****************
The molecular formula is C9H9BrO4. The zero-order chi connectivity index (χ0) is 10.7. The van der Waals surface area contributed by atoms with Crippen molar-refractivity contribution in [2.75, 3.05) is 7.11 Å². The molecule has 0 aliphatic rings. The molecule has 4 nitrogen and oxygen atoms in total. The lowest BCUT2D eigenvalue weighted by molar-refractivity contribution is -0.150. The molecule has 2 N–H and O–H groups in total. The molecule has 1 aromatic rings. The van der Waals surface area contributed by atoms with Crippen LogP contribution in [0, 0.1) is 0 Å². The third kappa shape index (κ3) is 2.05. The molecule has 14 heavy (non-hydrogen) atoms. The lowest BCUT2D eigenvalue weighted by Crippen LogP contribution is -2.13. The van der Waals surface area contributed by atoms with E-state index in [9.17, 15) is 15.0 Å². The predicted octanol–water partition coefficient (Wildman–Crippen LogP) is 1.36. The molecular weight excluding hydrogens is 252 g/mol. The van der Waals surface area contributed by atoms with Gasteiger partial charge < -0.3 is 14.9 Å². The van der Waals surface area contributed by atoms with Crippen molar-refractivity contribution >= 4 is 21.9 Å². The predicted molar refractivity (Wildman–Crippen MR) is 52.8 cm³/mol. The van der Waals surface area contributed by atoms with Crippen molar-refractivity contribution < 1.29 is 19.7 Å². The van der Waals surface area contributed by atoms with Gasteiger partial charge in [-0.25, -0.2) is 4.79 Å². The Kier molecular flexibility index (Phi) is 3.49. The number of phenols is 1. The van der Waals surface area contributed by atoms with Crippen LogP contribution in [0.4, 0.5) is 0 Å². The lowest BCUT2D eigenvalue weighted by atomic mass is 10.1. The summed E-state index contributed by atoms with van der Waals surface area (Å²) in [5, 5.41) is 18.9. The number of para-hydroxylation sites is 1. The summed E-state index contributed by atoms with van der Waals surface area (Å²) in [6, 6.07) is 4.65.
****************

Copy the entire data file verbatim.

The molecular formula is C9H9BrO4. The zero-order chi connectivity index (χ0) is 10.7. The van der Waals surface area contributed by atoms with Crippen molar-refractivity contribution in [2.75, 3.05) is 7.11 Å². The molecule has 0 aliphatic rings. The molecule has 4 nitrogen and oxygen atoms in total. The lowest BCUT2D eigenvalue weighted by molar-refractivity contribution is -0.150. The molecule has 2 N–H and O–H groups in total. The molecule has 1 aromatic rings. The van der Waals surface area contributed by atoms with Crippen LogP contribution in [0, 0.1) is 0 Å². The third kappa shape index (κ3) is 2.05. The molecule has 14 heavy (non-hydrogen) atoms. The lowest BCUT2D eigenvalue weighted by Crippen LogP contribution is -2.13. The van der Waals surface area contributed by atoms with E-state index in [9.17, 15) is 15.0 Å². The predicted octanol–water partition coefficient (Wildman–Crippen LogP) is 1.36. The molecular weight excluding hydrogens is 252 g/mol. The van der Waals surface area contributed by atoms with Gasteiger partial charge < -0.3 is 14.9 Å². The van der Waals surface area contributed by atoms with Crippen molar-refractivity contribution >= 4 is 21.9 Å². The predicted molar refractivity (Wildman–Crippen MR) is 52.8 cm³/mol. The van der Waals surface area contributed by atoms with Crippen molar-refractivity contribution < 1.29 is 19.7 Å². The van der Waals surface area contributed by atoms with Gasteiger partial charge in [-0.25, -0.2) is 4.79 Å². The Kier molecular flexibility index (Phi) is 3.49. The number of phenols is 1. The van der Waals surface area contributed by atoms with Crippen LogP contribution in [0.4, 0.5) is 0 Å². The lowest BCUT2D eigenvalue weighted by atomic mass is 10.1. The summed E-state index contributed by atoms with van der Waals surface area (Å²) in [5, 5.41) is 18.9. The number of para-hydroxylation sites is 1. The summed E-state index contributed by atoms with van der Waals surface area (Å²) in [6, 6.07) is 4.65.